Drugs & Aging

, Volume 35, Issue 11, pp 1005–1015 | Cite as

Medication Exposure and Health Outcomes in Older Patients with End-Stage Kidney Disease: A Prospective Study Undertaken in New Zealand

  • Sashika Samaranayaka
  • Robert J. WalkerEmail author
  • Ari Samaranayaka
  • Sarah Derrett
  • John W. B. Schollum
Original Research Article



The impact of multiple medication exposure on health outcomes among older patients with end-stage kidney disease (ESKD) is unknown.


The objective of this study was to identify the impact of medicine exposure on hospitalisation rates and mortality in a prospective longitudinal observational study of older dialysis patients.


Patient demographics, medication use, hospitalisation, mortality and co-morbidity data were collected through the prospective longitudinal cohort study DOS65 + (Dialysis Outcomes in those aged ≥ 65 years Study) (n = 225). Medication exposure was measured by the total number of individual medications and the number of predetermined ‘medication groups’. Associations between medications prescribed at recruitment and health outcomes as measured by hospitalisation and mortality were assessed by univariate and multivariable regression analyses.


Older ESKD patients were exposed to a median of ten (0–20) medications and eight (0–15) medication groups. Multivariate analyses estimate each additional medication increased mortality risk by 8% (relative risk [RR] = 1.08; 95% confidence interval [CI] 1.07–1.09); each medication group increased mortality risk by 11% (RR = 1.11; 95% CI 1.09–1.12). Similar trends were observed for hospitalisation. Certain medication groups were associated with reduced hospitalisation rates, namely angiotensin converting enzyme (ACE) inhibitors/angiotensin receptor blockers (RR = 0.62; 95% CI 0.53–0.72) and dihydropyridines (RR = 0.64; 95% CI 0.54–0.76). Warfarin, gastric acid suppressants, diuretics and β-blockers were associated with increased hospitalisation rates. Warfarin was associated with an increased mortality rate (RR = 1.40; 95% CI 1.19–1.65).


Multiple medication exposure was prevalent in this older ESKD population, and was associated with an increased risk of mortality and hospitalisation. While this study is not able to determine the cause of these relationships, review of medication use is warranted in this population.

Trial Registration




Sashika Samaranayaka was a recipient of an Otago Medical Research Foundation–Metro Realty summer studentship.

Author Contributions

RW and SD were responsible for the research idea and design; all authors contributed to data analyses and interpretation, manuscript authorship and review; AS and SS were responsible for the statistical analyses. SS was supervised by RW, SD, JS and AS.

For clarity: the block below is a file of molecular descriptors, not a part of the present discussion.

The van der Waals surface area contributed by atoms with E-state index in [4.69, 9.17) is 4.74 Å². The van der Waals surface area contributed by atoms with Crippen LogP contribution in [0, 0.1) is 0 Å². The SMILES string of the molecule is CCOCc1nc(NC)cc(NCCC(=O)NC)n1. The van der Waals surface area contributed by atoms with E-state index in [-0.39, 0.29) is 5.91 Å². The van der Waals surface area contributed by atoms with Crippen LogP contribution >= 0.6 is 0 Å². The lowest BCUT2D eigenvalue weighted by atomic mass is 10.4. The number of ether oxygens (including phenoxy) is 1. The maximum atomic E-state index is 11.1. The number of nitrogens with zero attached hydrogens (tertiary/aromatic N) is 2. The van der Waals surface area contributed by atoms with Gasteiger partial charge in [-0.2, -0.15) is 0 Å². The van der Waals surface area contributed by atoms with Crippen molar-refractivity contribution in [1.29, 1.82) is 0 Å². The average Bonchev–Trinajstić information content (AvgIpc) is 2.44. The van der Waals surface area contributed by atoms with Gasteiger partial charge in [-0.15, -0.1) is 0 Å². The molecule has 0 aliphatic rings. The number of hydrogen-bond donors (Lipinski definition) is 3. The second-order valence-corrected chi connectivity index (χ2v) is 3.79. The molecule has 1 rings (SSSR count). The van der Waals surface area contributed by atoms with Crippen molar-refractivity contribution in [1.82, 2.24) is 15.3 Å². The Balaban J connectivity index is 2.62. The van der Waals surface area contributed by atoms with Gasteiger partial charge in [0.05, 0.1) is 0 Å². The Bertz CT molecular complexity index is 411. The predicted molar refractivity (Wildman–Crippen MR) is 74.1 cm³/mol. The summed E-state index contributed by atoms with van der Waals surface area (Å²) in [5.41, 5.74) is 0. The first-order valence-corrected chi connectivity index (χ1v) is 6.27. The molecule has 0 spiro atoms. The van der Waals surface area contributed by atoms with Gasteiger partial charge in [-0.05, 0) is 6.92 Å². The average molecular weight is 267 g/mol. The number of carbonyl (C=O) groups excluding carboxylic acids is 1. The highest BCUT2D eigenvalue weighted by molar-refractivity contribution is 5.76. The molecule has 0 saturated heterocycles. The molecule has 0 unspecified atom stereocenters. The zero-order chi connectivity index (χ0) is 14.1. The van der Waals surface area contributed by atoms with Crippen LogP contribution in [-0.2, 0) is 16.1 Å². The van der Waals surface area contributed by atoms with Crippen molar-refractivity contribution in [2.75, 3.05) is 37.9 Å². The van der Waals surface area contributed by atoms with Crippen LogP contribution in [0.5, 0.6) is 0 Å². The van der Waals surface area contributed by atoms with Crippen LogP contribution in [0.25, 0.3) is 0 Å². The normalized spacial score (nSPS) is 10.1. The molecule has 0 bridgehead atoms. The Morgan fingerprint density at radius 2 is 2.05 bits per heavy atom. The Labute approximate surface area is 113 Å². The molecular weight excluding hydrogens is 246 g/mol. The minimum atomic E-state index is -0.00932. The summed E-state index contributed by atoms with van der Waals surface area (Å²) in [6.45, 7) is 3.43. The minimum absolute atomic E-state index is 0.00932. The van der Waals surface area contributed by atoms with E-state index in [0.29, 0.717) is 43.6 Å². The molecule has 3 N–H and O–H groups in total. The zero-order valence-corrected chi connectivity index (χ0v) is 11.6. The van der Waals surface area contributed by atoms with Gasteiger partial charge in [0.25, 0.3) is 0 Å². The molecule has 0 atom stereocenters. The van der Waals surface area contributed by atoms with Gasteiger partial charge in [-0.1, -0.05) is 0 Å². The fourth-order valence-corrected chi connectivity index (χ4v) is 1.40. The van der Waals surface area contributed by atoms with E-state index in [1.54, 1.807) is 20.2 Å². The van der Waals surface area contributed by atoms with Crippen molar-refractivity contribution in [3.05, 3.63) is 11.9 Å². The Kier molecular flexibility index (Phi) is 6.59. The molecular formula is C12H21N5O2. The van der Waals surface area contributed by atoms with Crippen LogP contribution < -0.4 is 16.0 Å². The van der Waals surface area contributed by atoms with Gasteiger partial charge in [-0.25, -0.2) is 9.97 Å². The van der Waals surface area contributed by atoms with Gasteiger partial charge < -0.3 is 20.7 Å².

Compliance with Ethical Standards


The DOS65 + (Dialysis Outcomes in those aged ≥ 65 years Study) was funded by the Health Research Council (HRC) of New Zealand (HRC 10/354). The study was investigator-initiated and analysed, with no contribution from the HRC to the analyses.

Conflict of interest

Sashika Samaranayaka, Robert Walker, Ari Samaranayaka, Sarah Derrett and John Schollum declare that they have no conflicts of interest relevant to the content of this study.

Ethical approval

The study was approved by the New Zealand Multi-Regional Ethics Committee (MEC/10/084) and registered in Australian New Zealand clinical trials registry (ACTRN12611000024943).

Supplementary material

40266_2018_582_MOESM1_ESM.xlsx (20 kb)
Supplementary Table 1: Detailed table with the complete data for four multivariable Negative Binomial models showing the effect of medication exposure on risk of hospitalisation after adjusting for confounders. Supplementary Table 2: Detailed table with the complete data for four Modified Poisson models showing the effect of medication exposure on risk of death after adjusting for confounders (XLSX 21 kb)


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Copyright information

© Springer Nature Switzerland AG 2018

Authors and Affiliations

  1. 1.Department of Medicine, Dunedin School of MedicineUniversity of OtagoDunedinNew Zealand
  2. 2.Department of Preventive and Social Medicine, Dunedin School of MedicineUniversity of OtagoDunedinNew Zealand

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